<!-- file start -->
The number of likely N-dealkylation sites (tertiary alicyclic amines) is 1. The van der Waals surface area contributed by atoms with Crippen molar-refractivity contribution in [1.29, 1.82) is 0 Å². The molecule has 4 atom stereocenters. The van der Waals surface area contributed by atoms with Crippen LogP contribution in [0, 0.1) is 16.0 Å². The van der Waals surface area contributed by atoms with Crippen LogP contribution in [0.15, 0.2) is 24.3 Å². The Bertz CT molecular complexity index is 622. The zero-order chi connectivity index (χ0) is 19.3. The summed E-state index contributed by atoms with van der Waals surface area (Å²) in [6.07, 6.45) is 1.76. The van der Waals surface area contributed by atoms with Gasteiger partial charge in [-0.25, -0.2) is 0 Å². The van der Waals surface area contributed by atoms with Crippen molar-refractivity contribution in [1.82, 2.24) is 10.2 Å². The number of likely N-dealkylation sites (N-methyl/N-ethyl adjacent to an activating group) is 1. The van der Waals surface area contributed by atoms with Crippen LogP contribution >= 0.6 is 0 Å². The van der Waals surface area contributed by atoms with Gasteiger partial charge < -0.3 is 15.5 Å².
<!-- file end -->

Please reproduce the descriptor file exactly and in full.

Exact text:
The number of likely N-dealkylation sites (tertiary alicyclic amines) is 1. The van der Waals surface area contributed by atoms with Crippen molar-refractivity contribution in [1.29, 1.82) is 0 Å². The molecule has 4 atom stereocenters. The van der Waals surface area contributed by atoms with Crippen LogP contribution in [0, 0.1) is 16.0 Å². The van der Waals surface area contributed by atoms with Crippen LogP contribution in [0.15, 0.2) is 24.3 Å². The Bertz CT molecular complexity index is 622. The zero-order chi connectivity index (χ0) is 19.3. The summed E-state index contributed by atoms with van der Waals surface area (Å²) in [6.07, 6.45) is 1.76. The van der Waals surface area contributed by atoms with Gasteiger partial charge in [-0.25, -0.2) is 0 Å². The van der Waals surface area contributed by atoms with Crippen molar-refractivity contribution in [1.82, 2.24) is 10.2 Å². The number of likely N-dealkylation sites (N-methyl/N-ethyl adjacent to an activating group) is 1. The van der Waals surface area contributed by atoms with Crippen LogP contribution >= 0.6 is 0 Å². The van der Waals surface area contributed by atoms with Gasteiger partial charge < -0.3 is 15.5 Å².